* Portable gaming has traditionally been the realm of "AA" developers due to the cheaper development costs of making a handheld game as opposed to a home console title. In targeting console-quality graphics, the Vita ironically ended up being too powerful for its own good, as the rising trend of [[MobilePhoneGame smartphone gaming]] and even Nintendo 3DS was much cheaper to develop for in comparison and thus seen as a safer finanical risk.

By the end of 2013, Sony decided to shift focus with the [=PlayStation=] Vita, pushing it as a companion system to the UsefulNotes/PlayStation4, with a firmware update allowing [=PS4=] games to be playable on the PS Vita via Remote Play over a wireless network. This had the unfortunate effect of making the device ''even less'' desirable to consumers, as Sony was now painting the Vita as a US$200 game controller in the vein of the UsefulNotes/WiiU's Gamepad rather than a distinct gaming platform with its own library of titles. At this point, many developers outside Japan had all but ceased creating games for the platform due to low sales. Sony themselves would cease development and publishing of first-party content in 2015, in addition to porting the handheld's most noteworthy exclusives (such as ''VideoGame/GravityRush'' and ''VideoGame/{{Tearaway}}'') to the home console, further reducing the value proposition of buying a Vita as the system's life dragged on. Physical game cartridges ceased manufacturing in May 2018, while production of the Vita itself would end the following year in February.

Despite all this, the Vita still managed to develop a small but devoted fanbase in non-Asian markets, remaining relevant to that audience thanks to its solid library of {{Eastern RPG}}s and VisualNovels and aforementioned [=PS4=] companion features. Regardless, the system's lack of global success meant the company currently has no plans for a successor, with various Sony execs stating that they saw no future for dedicated gaming portables, though there remain unspecified plans to remain in the mobile market.

to:

* Like its predecessor, Sony's initial message was that the [=PlayStation=] Vita would be console offer console-quality gaming on-the-go, on the go, and it sought to prove this with a launch year lineup that mainly consisted of new entries in major console franchises such as ''VideoGame/{{Uncharted}}'' and ''VideoGame/{{Resistance}}''. However, these games were made by different developers than their console counterparts, with critics viewing most of these new Vita installments as B-Team efforts that sorely lacked in quality; quality compared to the main console branches of their respective series. The most notable of these failures including included the critically-panned critically panned launch title ''[[VideoGame/CallOfDuty Call of Duty: Black Ops Declassified]]''. More impressive efforts such as ''[[VideoGame/{{Killzone}} Killzone: Mercenary]]'' would only come years after initial enthusiasm was already depleted, and unlike the PSP, Rockstar Games did not develop a single ''Videogame/GrandTheftAuto'' title. By the end of its life, the closest title thing the system had for to a {{killer app}} ended up being ''[[VideoGame/Persona4 Persona 4: Golden]]'', an UpdatedRerelease of a [=PS2=] game.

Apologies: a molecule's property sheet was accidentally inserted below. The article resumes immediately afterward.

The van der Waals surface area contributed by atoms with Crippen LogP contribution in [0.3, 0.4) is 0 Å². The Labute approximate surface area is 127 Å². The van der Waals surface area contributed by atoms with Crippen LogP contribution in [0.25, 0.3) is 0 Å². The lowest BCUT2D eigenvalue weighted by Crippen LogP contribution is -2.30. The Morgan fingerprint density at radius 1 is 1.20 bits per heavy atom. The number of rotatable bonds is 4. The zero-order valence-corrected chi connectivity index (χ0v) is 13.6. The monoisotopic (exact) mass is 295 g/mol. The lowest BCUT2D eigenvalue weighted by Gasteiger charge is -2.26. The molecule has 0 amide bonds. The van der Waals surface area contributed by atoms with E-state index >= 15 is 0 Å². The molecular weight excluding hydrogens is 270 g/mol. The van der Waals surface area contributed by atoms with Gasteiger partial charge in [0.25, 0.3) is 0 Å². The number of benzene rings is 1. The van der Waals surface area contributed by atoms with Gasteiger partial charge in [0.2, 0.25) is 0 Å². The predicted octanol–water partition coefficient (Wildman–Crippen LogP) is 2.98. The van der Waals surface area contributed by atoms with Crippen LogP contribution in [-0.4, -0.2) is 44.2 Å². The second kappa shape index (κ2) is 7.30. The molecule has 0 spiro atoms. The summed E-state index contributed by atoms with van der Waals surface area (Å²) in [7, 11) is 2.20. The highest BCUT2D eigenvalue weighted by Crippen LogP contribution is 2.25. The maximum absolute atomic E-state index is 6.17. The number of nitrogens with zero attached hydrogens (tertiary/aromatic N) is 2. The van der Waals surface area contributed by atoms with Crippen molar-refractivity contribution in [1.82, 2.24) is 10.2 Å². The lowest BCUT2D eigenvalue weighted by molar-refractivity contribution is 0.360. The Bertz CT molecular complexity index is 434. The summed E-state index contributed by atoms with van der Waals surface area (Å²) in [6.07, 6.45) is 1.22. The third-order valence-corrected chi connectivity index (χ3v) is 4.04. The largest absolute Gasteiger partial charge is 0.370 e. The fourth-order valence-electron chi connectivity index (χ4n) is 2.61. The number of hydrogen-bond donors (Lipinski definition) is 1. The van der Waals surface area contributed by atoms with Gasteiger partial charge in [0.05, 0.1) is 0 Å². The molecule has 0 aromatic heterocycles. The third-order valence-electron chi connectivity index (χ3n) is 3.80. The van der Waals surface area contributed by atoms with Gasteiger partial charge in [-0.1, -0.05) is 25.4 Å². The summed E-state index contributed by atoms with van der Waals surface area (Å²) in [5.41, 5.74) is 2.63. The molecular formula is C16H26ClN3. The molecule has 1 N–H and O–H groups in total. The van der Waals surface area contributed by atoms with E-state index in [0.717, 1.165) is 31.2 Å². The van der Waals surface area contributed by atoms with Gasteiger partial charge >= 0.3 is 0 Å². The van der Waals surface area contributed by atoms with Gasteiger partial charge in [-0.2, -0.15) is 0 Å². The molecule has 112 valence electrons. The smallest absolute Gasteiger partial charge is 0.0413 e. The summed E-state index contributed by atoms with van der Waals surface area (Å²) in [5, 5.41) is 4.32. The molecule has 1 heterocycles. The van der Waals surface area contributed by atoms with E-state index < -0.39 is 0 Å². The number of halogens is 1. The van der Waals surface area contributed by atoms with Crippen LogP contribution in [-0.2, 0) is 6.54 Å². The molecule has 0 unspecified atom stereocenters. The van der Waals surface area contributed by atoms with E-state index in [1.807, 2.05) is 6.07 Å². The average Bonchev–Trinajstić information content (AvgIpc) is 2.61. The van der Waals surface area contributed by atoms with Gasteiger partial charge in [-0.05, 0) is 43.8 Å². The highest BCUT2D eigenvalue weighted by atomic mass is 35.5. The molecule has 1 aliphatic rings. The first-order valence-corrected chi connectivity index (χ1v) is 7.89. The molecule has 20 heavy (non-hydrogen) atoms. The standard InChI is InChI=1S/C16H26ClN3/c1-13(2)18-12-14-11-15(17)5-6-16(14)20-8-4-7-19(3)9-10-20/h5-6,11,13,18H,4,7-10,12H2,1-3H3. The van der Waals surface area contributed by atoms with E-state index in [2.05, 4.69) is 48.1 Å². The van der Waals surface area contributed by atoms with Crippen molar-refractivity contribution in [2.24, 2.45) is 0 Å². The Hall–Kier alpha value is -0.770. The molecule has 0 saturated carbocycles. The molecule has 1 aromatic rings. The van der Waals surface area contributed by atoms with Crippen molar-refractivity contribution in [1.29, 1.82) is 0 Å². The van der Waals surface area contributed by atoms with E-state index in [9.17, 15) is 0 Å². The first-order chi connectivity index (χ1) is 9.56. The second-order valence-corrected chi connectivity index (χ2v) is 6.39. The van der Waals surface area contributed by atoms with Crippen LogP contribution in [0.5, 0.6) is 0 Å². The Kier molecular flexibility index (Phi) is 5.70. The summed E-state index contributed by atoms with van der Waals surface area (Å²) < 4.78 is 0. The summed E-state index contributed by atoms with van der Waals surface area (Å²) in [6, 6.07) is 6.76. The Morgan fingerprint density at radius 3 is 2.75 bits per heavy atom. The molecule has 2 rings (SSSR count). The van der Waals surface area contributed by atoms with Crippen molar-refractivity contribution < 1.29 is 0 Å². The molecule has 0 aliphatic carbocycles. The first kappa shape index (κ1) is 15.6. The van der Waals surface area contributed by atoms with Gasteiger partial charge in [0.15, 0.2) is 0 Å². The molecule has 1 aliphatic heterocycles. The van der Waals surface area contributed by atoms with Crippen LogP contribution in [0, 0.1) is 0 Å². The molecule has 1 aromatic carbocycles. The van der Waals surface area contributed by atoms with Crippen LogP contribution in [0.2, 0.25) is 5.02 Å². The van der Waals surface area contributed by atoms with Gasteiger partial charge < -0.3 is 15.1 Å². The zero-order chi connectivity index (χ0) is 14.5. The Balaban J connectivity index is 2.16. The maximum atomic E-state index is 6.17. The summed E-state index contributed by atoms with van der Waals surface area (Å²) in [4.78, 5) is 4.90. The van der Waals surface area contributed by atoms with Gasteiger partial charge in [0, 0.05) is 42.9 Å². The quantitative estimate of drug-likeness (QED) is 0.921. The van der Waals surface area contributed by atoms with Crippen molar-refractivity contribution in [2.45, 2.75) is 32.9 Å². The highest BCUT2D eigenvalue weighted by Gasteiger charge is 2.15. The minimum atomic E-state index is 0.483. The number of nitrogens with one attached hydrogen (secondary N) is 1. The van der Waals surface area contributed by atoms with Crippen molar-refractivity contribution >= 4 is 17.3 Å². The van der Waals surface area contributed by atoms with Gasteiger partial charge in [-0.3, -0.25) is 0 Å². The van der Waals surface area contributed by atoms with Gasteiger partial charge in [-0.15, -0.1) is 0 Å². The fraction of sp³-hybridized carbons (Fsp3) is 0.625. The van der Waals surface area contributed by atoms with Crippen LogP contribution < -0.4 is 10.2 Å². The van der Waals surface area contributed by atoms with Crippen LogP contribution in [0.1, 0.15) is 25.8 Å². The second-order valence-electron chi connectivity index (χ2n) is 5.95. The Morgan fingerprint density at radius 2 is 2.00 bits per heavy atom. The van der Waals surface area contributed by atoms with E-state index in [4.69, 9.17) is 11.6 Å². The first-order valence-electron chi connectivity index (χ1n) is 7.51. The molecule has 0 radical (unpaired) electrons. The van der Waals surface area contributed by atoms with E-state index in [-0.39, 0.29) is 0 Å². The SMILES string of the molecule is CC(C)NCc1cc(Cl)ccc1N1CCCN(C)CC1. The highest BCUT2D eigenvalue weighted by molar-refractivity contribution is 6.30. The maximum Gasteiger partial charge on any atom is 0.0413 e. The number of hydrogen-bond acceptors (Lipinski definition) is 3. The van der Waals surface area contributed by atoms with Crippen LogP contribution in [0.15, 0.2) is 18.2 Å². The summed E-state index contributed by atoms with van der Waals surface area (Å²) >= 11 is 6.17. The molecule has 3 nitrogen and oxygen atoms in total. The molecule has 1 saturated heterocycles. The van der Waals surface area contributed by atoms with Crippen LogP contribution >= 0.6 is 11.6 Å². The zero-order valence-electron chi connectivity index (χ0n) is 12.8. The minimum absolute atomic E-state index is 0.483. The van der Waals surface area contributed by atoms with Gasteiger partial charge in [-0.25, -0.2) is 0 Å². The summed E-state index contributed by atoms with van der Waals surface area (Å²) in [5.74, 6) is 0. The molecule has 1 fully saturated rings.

* The original version of the console has no internal memory; memory, using only external memory in the form of a proprietary Sony Memory Stick, a new type of memory stick exclusive to the Vita; as Vita. As the sticks were modified microSD cards, [[NoBackwardsCompatibilityInTheFuture previous PRO and DUO Memory Sticks used by the PSP could not work with it]]. These memory sticks were also rather expensive and slow: a 32-gigabyte stick cost US$80 at launch (''four times the cost'' of an equivalent SD card at the time), and their transfer rates compared ''very'' poorly to Class-10 and UHS-1 SD cards in the same price bracket, bracket. In fact, [[http://www.eurogamer.net/articles/df-hardware-how-fast-are-vita-memory-cards with one article about a battery of speed tests]] proving proved that in some cases, the Vita cards are were ''even slower'' than ''Class-4'' SD cards.[[note]]Though, if the user is willing to hack the system's OS and sacrifice either their game card slot (all models), 3G modem (3G model) or USB port (PSTV) then they can adopt traditional storage in the form of microSD cards or USB media. See the homebrew/hacking section below.[[/note]] It didn't help that there seemed to be no rhyme or reason to which retail Vita games [[https://www.engadget.com/2011/10/21/report-these-are-the-vita-games-that-require-a-memory-card/ could save data to the cartridge and which required external memory]]. Later versions of the console would add internal memory to the device, but still stick with the proprietary memory format.
* Portable gaming has traditionally been the realm of "AA" middle-tier developers due to the cheaper development costs of making a handheld game as opposed to a home console title. In targeting console-quality graphics, the Vita ironically ended up being too powerful for its own good, as the rising trend of [[MobilePhoneGame smartphone gaming]] and even Nintendo 3DS was much cheaper to develop for in comparison and thus seen as a safer finanical risk.